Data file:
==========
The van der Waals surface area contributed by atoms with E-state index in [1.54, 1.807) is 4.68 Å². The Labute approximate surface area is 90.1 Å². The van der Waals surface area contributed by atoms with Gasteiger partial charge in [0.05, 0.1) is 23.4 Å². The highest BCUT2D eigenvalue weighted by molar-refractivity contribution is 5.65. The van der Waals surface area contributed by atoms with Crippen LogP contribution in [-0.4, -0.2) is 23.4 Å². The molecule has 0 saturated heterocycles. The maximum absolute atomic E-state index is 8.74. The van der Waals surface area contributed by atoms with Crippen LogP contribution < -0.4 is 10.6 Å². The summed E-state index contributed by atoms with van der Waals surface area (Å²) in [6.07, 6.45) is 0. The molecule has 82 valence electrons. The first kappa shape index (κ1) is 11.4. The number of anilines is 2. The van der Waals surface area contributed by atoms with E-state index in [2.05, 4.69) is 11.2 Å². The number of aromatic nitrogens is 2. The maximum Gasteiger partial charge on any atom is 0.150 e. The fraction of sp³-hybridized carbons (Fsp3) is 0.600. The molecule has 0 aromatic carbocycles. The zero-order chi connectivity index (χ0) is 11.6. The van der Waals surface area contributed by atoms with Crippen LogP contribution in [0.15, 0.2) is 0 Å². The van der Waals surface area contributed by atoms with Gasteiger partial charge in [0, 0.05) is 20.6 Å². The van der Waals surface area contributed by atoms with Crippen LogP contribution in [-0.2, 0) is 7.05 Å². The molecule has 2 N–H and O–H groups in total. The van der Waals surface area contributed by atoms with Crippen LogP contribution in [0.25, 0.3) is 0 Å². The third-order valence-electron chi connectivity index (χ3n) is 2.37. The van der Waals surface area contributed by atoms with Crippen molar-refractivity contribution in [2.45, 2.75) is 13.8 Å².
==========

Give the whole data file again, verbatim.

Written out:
The van der Waals surface area contributed by atoms with E-state index in [1.54, 1.807) is 4.68 Å². The Labute approximate surface area is 90.1 Å². The van der Waals surface area contributed by atoms with Gasteiger partial charge in [0.05, 0.1) is 23.4 Å². The highest BCUT2D eigenvalue weighted by molar-refractivity contribution is 5.65. The van der Waals surface area contributed by atoms with Crippen LogP contribution in [-0.4, -0.2) is 23.4 Å². The molecule has 0 saturated heterocycles. The maximum absolute atomic E-state index is 8.74. The van der Waals surface area contributed by atoms with Crippen LogP contribution < -0.4 is 10.6 Å². The summed E-state index contributed by atoms with van der Waals surface area (Å²) in [6.07, 6.45) is 0. The molecule has 82 valence electrons. The first kappa shape index (κ1) is 11.4. The number of anilines is 2. The van der Waals surface area contributed by atoms with E-state index in [2.05, 4.69) is 11.2 Å². The number of aromatic nitrogens is 2. The maximum Gasteiger partial charge on any atom is 0.150 e. The fraction of sp³-hybridized carbons (Fsp3) is 0.600. The molecule has 0 aromatic carbocycles. The zero-order chi connectivity index (χ0) is 11.6. The van der Waals surface area contributed by atoms with Crippen LogP contribution in [0.15, 0.2) is 0 Å². The van der Waals surface area contributed by atoms with Gasteiger partial charge in [0, 0.05) is 20.6 Å². The van der Waals surface area contributed by atoms with Crippen LogP contribution in [-0.2, 0) is 7.05 Å². The molecule has 2 N–H and O–H groups in total. The van der Waals surface area contributed by atoms with Crippen LogP contribution in [0.25, 0.3) is 0 Å². The third-order valence-electron chi connectivity index (χ3n) is 2.37. The van der Waals surface area contributed by atoms with Crippen molar-refractivity contribution in [2.45, 2.75) is 13.8 Å².